Chandra,

I'm not familiar with one of your garden soil sources- Kalvin Beavers. Where are they located? How do you contact them? I have both compost and a source of manure, but need some cheap soil.

Thanks,
Andria


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RE: Wish me luck

Andria, I have given his contact details in another thread linked below. He said won't mind posing his contact details in GW, here is his physical address: 9450 172nd St Lexington, OK 73068

Here is a link that might be useful: Kalvin Beavers contact


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RE: Wish me luck

A few years ago, my husband and I got a truckload of the good garden soil from Murphy's. Just an FYI....although it looked incredible and rich, a soil test showed that it was almost void of nitrogen. I added bloodmeal to each bed and we had an incredible garden that year.


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RE: Wish me luck

Dawn, would the application of Blood Meal help to lower the phosphorous levels over time? If so, how often, at what intervals. I'm assuming one should continue soil tests to see what progress is being made.

Susan


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RE: Wish me luck

Susan, Blood Meal is added to the soil as a quick-release, organic form of nitrogen. It is about 14% nitrogen. It also contains some trace minerals. You generally add 5 to 10 lbs. per 100 square feet to garden beds.

To increase phosphorus, you'd add phosphate, and the best kind is colloidal phosphate, aka soft rock phosphate. You also can add phosphorus by adding greensand.

Dawn


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RE: Wish me luck

I was reading up the thread a bit and someone mentioned putting sand in the clay soil to help with drainage. I thought sand was horrible for that...was I told wrong?


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RE: Wish me luck

What kind of sulphur/sulfur?

I been to atwoods at lunch break, they have small packets of Sulphur Dust which is a Fungicide. Is that I need to add to soil to lower soil pH? or I need to look for sulfur fertilizer specially made of soil amendment?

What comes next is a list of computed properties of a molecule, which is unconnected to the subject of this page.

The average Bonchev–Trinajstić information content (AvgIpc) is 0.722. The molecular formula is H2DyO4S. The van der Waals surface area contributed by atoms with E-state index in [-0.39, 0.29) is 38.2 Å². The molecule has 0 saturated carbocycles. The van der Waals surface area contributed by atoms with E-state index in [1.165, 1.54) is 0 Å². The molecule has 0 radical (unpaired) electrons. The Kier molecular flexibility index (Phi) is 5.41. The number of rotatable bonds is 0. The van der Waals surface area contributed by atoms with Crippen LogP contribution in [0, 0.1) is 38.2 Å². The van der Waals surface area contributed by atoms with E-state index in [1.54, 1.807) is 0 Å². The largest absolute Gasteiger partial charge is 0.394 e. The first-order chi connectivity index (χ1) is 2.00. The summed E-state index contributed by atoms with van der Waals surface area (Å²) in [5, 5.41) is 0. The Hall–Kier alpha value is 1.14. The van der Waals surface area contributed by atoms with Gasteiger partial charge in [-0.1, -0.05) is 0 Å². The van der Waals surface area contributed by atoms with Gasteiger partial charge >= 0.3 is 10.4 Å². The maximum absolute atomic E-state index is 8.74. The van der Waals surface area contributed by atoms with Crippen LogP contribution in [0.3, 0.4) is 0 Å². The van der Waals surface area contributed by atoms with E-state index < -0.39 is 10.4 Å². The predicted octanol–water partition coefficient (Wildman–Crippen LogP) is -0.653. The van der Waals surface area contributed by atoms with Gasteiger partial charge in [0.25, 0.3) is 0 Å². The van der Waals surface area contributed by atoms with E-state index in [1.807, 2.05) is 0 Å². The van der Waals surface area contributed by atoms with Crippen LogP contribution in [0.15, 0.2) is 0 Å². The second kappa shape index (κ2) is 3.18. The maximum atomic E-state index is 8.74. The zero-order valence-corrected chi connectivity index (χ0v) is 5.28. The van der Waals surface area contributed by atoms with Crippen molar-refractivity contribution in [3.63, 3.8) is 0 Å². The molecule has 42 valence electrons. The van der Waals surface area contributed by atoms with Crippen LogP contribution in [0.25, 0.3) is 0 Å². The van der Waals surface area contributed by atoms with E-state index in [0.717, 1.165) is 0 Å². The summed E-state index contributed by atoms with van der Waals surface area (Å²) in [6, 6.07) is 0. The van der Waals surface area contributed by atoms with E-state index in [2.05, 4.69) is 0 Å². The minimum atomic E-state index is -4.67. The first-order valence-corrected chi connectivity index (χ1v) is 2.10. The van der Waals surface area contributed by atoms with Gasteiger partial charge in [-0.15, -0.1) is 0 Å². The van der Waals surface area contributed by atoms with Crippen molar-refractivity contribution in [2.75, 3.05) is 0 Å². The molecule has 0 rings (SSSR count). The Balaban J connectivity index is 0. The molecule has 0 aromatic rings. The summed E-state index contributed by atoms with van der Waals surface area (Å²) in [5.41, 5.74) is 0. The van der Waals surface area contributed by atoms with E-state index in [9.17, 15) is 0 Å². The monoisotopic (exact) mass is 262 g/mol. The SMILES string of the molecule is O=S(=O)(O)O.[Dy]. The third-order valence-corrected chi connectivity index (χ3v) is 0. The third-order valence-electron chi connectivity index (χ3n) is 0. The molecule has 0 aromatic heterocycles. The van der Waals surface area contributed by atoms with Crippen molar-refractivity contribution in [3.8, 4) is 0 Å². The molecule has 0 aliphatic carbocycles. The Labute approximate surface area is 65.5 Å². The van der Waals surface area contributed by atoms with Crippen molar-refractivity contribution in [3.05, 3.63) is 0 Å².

Where I can buy large quantities of both Sulfur and actual phosporus? I need to apply for the area of at least 2000 sq ft.

Thank you -Chandra


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RE: Wish me luck

I not want to kill beneficial soil fungi by applying fungicide sulfur. Are there any better advise or alternative for lowering soil pH (8.1 to 6.5) without killing good microbial fauna?


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RE: Wish me luck

Ezzirah, If all you add is sand, it is not necessarily very helpful. If you add sand in addition to lots of organic material, that's fine. I added about 5 to 10% sand to my native clay when I built my beds the first year, but added about 10 times as much organic matter as sand.

Chandra, I find sulphur in large bags (maybe 20 lb or 25 lb bags in farm supply stores). The last time I bought it, I think it was at an Agri-Products store, but it might have been at a Tractor Supply Store. The sulphur sold as a fungicide is the same one added to high-pH soil to reduce the pH. I have found sulphur/sulfur under various descriptive names including "Agricultural Sulphur/Sulfur", "Soil Acidifier" and "Elemental Sulphur/Sulfur". Sometimes I see the Espoma brand (as pictured in the link below) in some stores that carry organic products, including an occasional Home Depot.

Dawn

Here is a link that might be useful: Espoma Soil Acidifier (Sulfur)


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RE: Wish me luck

Chandra - in our area, try Ellis Feed & Seed...or even Oklahoma Tractor Supply on the south side of Moore, maybe. If not, send me an e-mail and I'll help you find it. Might be of use to me someday too.

Paula


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RE: Wish me luck

Thank you Dawn for the clarification and suggestions.